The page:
One last (and in my opinion the most important) thing about Founders and Coders; it prides itself in diversity and accessibility. My cohort was made up of 75% women. All in our cohort come from a variety of professional backgrounds and are of varying ages. It’s also free.
A truly remarkable boot camp that I would recommend to all without hesitation.
I’ve recently graduated from Founders and Coders, and I’m amazed at how much I learnt in 16 weeks. I’m definitely very prepared to be a full stack web developer.
The course has a great balance of workshops, coding challenges, short weekly team projects and longer 3 week projects which has given me fantastic experience of working in a team and problem solving, along with a really solid grounding in the technical concepts.
What makes Founders and Coders so special is the sense of community from the day you arrive, and after you graduate. There’s a sense of excitement about making FAC the brilliant learning experience that it is, and it’s such a supportive and collaborative environment which is so unique.
I would highly recommend Founders and Coders!
My cohort was the last one that didn't have to pay for this boot-camp so that was a big plus. Also the founder of FAC procured small contracts with real customers in London, so that we could have some real world work experience while attending the bootcamp, which was really a good thing and don't know if many bootcamps do something like that for their students.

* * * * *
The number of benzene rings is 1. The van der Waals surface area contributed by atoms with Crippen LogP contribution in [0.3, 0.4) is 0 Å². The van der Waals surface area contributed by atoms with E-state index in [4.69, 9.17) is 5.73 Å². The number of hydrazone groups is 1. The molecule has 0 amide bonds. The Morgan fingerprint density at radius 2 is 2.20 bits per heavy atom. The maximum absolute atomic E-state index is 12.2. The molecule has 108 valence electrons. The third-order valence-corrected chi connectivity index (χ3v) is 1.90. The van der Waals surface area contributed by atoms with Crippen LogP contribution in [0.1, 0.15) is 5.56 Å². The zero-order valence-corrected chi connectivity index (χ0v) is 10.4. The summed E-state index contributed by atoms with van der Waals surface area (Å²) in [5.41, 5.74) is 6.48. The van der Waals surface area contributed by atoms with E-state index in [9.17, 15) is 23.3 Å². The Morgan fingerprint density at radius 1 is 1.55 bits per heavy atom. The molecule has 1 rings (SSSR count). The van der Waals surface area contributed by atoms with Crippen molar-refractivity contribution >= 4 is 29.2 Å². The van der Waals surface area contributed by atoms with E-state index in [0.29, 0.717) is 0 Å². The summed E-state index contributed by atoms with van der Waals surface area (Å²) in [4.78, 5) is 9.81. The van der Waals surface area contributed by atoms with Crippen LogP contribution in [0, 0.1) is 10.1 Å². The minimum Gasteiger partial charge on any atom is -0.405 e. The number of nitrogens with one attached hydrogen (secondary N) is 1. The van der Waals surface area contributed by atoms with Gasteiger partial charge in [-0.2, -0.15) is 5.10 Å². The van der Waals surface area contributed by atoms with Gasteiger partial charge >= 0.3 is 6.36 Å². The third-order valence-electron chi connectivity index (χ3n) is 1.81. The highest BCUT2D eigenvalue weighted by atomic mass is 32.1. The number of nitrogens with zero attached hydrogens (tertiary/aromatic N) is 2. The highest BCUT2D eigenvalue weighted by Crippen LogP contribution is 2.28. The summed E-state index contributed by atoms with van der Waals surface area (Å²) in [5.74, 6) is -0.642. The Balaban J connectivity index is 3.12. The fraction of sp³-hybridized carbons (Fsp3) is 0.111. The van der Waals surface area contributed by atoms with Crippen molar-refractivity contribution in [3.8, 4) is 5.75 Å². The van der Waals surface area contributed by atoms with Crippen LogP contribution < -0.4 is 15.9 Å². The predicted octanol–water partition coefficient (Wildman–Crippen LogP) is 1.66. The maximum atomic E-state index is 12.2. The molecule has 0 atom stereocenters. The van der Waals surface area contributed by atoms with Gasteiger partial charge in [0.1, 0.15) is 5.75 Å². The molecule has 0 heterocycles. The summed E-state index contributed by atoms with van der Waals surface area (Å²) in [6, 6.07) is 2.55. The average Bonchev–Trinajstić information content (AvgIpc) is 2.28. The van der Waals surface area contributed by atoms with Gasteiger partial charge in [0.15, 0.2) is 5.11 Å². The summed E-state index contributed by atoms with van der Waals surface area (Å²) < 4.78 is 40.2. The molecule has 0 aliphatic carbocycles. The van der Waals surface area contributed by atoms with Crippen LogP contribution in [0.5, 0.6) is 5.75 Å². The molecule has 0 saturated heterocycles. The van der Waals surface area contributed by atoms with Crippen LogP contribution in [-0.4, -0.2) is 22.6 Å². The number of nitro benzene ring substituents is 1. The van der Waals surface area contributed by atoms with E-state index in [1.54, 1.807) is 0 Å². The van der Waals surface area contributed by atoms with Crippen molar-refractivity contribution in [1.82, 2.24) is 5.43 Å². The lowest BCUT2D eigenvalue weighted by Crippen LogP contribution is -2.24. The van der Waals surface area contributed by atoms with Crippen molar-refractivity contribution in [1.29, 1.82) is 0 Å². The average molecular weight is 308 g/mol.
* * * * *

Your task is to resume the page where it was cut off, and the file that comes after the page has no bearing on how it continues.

So why do I give a negative review? The learning experience and the atmosphere were poor in my opinion.
There were no proper lecturers, the curriculum was very loose. The responsibility to teach to attendees was left to the most 'experienced' members of the cohort. The less experienced attendees were routinely complaining they couldn't keep up and this led the management to ban several technologies that were widely used in the market. JS Promises where banned, ReactJS was banned, Express was banned. People kept complaining and eventually any idea was regarded with suspicion or shut down.
In general the atmosphere was not very friendly. There were constant discussions going on about gender equality, feminism, white male privilege, systemic misogyny. I heard more the once sentences like 'stick it to the white male' or 'the white male ticket has expired'.
There was a female only meeting for coding, but when one of us created a male only whatsapp group for going to the pub( never used anyways), we were ordered by the management to shut it down, and all of us were labelled as misogynists.
Honestly, I went there to improve my coding, I really didn't want to be part of all that.